Have you ever heard about “Geo-location” or “Geo-tagging”?
Most people would answer yes, but few would really know what it is all about, even less are able to explain to kids. Geo-location is fun, effective and practical. Geo-location can be very dangerous. There are several internet post for parents and geeks on the subject, but I could hardly find anything for kids. I have produced a video animation and discovery guide for elementary kids on the topic.
Parents, teachers, counselors and guardians of children take note, there appears to be a dangerous trend taking place with children and teens all over the world that is directly related to a specific addiction we know as compulsive gambling.
With the ease of access to the Internet and other types of electronic devices, credit cards, casinos, and ridiculously high allowances, kids are mainstreaming faster into an adult world that is by all accounts very dangerous indeed to their futures. Teens and young adults gamble for many of the same reasons that adults find stimulating.
By betting on games of chance such as buying raffle tickets, lotteries, scratch tickets, sports betting, horse races, dog races, and even daring someone for something of value, kids like their adult counterparts, develop a liking for the thrill or “rush” produced by winning.
It used to be that the schoolyard bully might taunt or tease a child during recess or while waiting in line to board the school bus. Those could be torturous minutes for the victim of the bullying who was face-to-face with the teasing sneer of the bully. Children today, however, are faced with a new epidemic – cyberbullying.
If you’re a parent or a caregiver, it is so extraordinarily important that you have the information about cyberbullying that will help you keep your kids safe from the consequences of it – and to make sure that your child doesn’t become the sneering perpetrator.
I used the real life example of Mr. Coburn, the part owner of the race horse California Chrome. California Chrome is an amazing horse that won the first two races of the most prestigious horse racing tournament; the Triple Crown.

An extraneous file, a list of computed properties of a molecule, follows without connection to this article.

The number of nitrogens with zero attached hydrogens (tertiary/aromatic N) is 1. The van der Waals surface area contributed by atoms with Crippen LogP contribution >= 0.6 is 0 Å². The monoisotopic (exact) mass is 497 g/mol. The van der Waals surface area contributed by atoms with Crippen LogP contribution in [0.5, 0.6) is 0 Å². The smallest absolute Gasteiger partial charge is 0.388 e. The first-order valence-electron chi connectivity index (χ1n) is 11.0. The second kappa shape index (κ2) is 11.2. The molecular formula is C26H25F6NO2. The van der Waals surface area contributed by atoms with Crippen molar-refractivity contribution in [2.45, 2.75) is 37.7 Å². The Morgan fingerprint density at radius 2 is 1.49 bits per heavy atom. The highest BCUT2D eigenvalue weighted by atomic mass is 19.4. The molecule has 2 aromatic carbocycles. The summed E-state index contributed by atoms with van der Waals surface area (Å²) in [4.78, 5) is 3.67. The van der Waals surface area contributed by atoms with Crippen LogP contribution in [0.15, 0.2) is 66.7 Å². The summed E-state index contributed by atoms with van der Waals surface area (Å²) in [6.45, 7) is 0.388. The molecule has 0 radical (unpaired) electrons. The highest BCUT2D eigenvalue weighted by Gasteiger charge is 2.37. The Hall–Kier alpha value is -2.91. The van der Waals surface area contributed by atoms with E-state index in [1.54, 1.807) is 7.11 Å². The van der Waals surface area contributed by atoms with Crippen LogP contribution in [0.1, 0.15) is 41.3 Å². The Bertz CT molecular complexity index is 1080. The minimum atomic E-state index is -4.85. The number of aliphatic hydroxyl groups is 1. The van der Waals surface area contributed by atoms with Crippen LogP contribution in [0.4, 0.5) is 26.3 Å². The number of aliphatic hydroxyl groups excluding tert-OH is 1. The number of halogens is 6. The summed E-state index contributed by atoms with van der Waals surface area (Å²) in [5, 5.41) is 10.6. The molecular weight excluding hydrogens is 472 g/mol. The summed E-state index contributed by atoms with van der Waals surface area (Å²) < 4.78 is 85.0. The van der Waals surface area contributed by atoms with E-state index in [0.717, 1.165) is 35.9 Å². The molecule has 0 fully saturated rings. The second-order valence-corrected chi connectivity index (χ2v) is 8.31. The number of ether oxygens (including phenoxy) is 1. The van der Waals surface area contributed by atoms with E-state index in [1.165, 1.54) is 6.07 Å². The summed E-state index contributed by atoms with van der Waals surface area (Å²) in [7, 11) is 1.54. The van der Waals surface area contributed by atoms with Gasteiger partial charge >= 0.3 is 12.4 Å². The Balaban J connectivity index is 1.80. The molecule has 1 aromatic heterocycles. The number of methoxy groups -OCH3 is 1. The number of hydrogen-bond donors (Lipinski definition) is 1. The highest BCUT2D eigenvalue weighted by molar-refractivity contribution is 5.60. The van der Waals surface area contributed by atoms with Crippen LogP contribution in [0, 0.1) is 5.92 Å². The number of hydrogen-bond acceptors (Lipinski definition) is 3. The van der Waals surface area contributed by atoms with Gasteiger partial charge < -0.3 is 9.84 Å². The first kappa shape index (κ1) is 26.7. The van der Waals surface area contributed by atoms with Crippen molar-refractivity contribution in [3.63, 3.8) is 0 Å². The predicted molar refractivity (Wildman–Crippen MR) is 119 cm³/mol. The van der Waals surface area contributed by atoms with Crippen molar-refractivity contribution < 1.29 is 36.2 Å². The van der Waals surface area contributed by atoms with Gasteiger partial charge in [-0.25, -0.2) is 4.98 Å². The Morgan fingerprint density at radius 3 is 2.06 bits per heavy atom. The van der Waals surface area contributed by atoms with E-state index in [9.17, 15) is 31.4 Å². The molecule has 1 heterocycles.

You can begin teacher your children good values at any age. It is likely that your children may fall victim to malicious gossip at some point in their lives. Either someone may influence them to gossip about someone else, or they may be the one spreading the gossip. You must step in and let your children know about the serious consequences of gossiping. Your children should learn about gossip from you, not their peers. Preparing your children for a situation before it occurs helps to control gossip because they already know the dangers of gossip. Talking to your children and offering real-life examples are the best ways to teach them about gossip.
Gossip is conversation pertaining to personal matters of someone else’s life, whether fact or rumor, especially when the conversations are malicious. Anyone can easily fall victim to gossiping. For example, if your child decides to tell a close friend about details of a personal matter, and your child’s friend discusses the details of the conversation with other children, gossiping has taken place. Another example is if your child’s friend changes the details of the conversation immensely, creating a negative version of the actual events.
You and I have heard lots on this world event in the past weeks. At the time I write this, few people know where this is leading us. We have seen tons of news reports and opinion clips from politicians and citizens alike stating their position and concerns on Syrian refugees. No doubt, no matter where you sit on the issue, you have been overwhelmed with heartwarming human compassion and outraged by the position and actions of others. Now, it’s time for you to hear from our future leaders.
Respect is something my parents taught me at an early age. That was the culture in my house while I was growing up. My parents respected my differences of opinion and the person I was growing to be. They did a lot for my siblings and me, including a lot of sacrifice. I recognized that at an early age and they had earned my respect.
We have all seen it; our children break a lamp, get in trouble at school, or get a bad grade on an assignment. What do they do? Typically, they blame someone else. “It wasn’t MY fault, she pushed me into the lamp”, or “The teacher didn’t give us enough time to do the work, it wasn’t my fault”.
Children tend to blame others for their mistake. Why is this? Young children don’t really understand that everyone makes mistakes. They may blame someone to avoid disappointing their parents or to keep from getting into trouble.
These children need to be taught that blaming others isn’t the right thing to do. As the child gets older, they do know better, but those children who weren’t taught to take responsibility for their actions continue to blame others. These children play the “victim” and they will continue to play that role until they are taught to take responsibility for their actions.
Your children and students surf the web. It is inevitable and inescapable. With all of the technological devices they have within their reach today, it is essential that children are taught how to surf the web safely in school and at home, and understand the dangers and deceptions of being online. Learn why and how you should talk to your children and students about surfing safely and gain some additional tips and tricks to try at home and in your classroom.